CBC | 29 Janvier 2018
Canada begins court fight to overturn NAFTA ruling on Digby quarry
By Paul Withers
Canada will make its case Monday in the Federal Court of Canada to overturn a potentially expensive NAFTA ruling that it wrongly rejected a Digby, N.S., quarry project a decade ago.
Ottawa is asking the court to set aside a 2015 international arbitration tribunal decision in favour of Bilcon, a New Jersey concrete company.
Bilcon successfully argued the rejection of its proposed 152-hectare quarry and marine terminal on Digby Neck in 2008 violated investor protections contained in Chapter 11 of the North American Free Trade Agreement.
The company is seeking hundreds of millions of dollars in compensatory damages.
Bilcon said only on limited and narrow grounds can the federal court set aside the tribunal ruling. The test is whether the tribunal award falls outside the scope of the arbitration. The company argues test has not been met.
"Interference with the award rendered by the arbitral tribunal would be unlawful, contrary to the Canadian doctrine of judicial deference to arbitration awards, and would bring the integrity of Canada’s commitment to the NAFTA, and thereby its national honour, into disrepute," Bilcon lawyer Gregory Nash said in a court document.
Canada rejects tribunal’s ruling
Canadian Justice Department lawyers say the arbitration tribunal had no jurisdiction to hear Bilcon’s complaint, which centred on its treatment at the hands of a joint federal-provincial review panel in 2008.
After public hearings, the panel decided the quarry project’s impact on what it called "community core values" was a significant environmental effect that could not be mitigated.
The project was not approved.
Bilcon said it was blindsided because "community core values" was a vague criterion and was never raised at the hearings.
By a vote of 2-1, the NAFTA tribunal ruled the joint review panel’s decision was unfair, arbitrary and broke Canada’s own environmental assessment rules.
Canada argues Bilcon should have taken its objections to the Federal Court for a judicial review. That’s because "the tribunal determination that the panel breached domestic law was the sole determinant of its liability findings" and NAFTA tribunals are only empowered to decide questions of international law, said federal lawyers Karen Lovell and Roger Flaim in court documents.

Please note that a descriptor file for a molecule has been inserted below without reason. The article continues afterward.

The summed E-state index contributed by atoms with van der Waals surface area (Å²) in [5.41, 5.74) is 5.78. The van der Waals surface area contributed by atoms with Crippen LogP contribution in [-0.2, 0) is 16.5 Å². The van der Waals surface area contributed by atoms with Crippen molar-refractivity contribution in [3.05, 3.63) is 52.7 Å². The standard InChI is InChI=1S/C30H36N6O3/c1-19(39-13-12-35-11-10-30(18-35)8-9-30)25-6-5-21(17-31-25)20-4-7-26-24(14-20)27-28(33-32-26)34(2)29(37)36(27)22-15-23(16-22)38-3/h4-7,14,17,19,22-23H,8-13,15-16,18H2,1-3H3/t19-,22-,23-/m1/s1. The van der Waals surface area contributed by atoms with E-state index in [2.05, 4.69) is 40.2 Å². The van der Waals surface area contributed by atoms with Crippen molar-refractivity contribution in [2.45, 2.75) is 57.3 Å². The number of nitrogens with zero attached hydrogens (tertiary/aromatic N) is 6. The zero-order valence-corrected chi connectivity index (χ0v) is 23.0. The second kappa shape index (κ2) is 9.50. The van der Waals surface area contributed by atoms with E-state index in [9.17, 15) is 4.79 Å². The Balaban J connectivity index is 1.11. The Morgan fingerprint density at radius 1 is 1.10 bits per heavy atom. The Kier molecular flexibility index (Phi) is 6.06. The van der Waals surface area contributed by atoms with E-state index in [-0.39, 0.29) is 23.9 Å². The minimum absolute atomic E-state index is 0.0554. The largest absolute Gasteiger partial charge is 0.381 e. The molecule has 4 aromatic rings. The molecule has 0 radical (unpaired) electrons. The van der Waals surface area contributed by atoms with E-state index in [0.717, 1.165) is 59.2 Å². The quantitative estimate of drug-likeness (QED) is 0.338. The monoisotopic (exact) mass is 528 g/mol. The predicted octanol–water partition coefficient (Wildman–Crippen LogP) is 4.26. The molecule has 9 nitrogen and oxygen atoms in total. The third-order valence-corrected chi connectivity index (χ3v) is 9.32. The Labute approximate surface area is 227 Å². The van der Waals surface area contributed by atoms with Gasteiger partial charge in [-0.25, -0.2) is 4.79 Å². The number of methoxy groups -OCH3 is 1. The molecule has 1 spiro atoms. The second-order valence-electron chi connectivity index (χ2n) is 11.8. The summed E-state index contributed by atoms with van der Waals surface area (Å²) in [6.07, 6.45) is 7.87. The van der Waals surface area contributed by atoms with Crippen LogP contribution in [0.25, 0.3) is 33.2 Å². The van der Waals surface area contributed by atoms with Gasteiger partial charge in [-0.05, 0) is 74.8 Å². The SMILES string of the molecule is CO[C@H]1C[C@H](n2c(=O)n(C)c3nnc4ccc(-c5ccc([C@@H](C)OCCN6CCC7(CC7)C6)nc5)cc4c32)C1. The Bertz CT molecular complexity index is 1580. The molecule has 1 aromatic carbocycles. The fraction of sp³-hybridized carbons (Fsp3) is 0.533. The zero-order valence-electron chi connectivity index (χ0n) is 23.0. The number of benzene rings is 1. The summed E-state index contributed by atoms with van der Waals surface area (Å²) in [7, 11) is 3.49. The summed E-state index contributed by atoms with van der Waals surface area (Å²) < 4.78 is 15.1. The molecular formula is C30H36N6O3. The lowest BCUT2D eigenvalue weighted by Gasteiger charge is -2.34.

Those are "questions of Canadian law that are reserved for this Court," they said.
In its brief to the court, Canada argued the tribunal’s decision was without precedent in NAFTA Chapter 11 jurisprudence with significant implications, including putting a "chill" on future environmental assessments.
"Where a NAFTA investor is a proponent in an environmental assessment, any judicially reviewable error will immediately give rise to potential liability under 1102 if Canadian proponents were not subjected to the same error."
A test of Canadian sovereignty
The appeal is supported by environmental groups in Canada who see the Bilcon case as a test of Canadian sovereignty.
"It has an impact on decision-making in Canada, decisions around how we in Canada protect our environment, how we assess large, resource-based projects that will have an impact our environment," said Lisa Mitchell, executive director of the East Coast Environmental Law Association.
The association and the Sierra Club of Canada are intervenors in the case.
Bilcon argues it was not obliged to pursue a judicial review in Canadian courts.
Nash said it’s well established that tribunals consider domestic law in deciding whether a NAFTA violation occurred.
The tribunal’s finding that the review panel departed from standards of evaluation required by Canadian law is "merely a matter of fact," he said.
"When the decision is read as a whole, the arbitral tribunal found that Canada had breached its international law obligations under the NAFTA based on numerous factors leading to the conclusion that Canada had breached Articles 1105 and 1102 of the NAFTA under international law."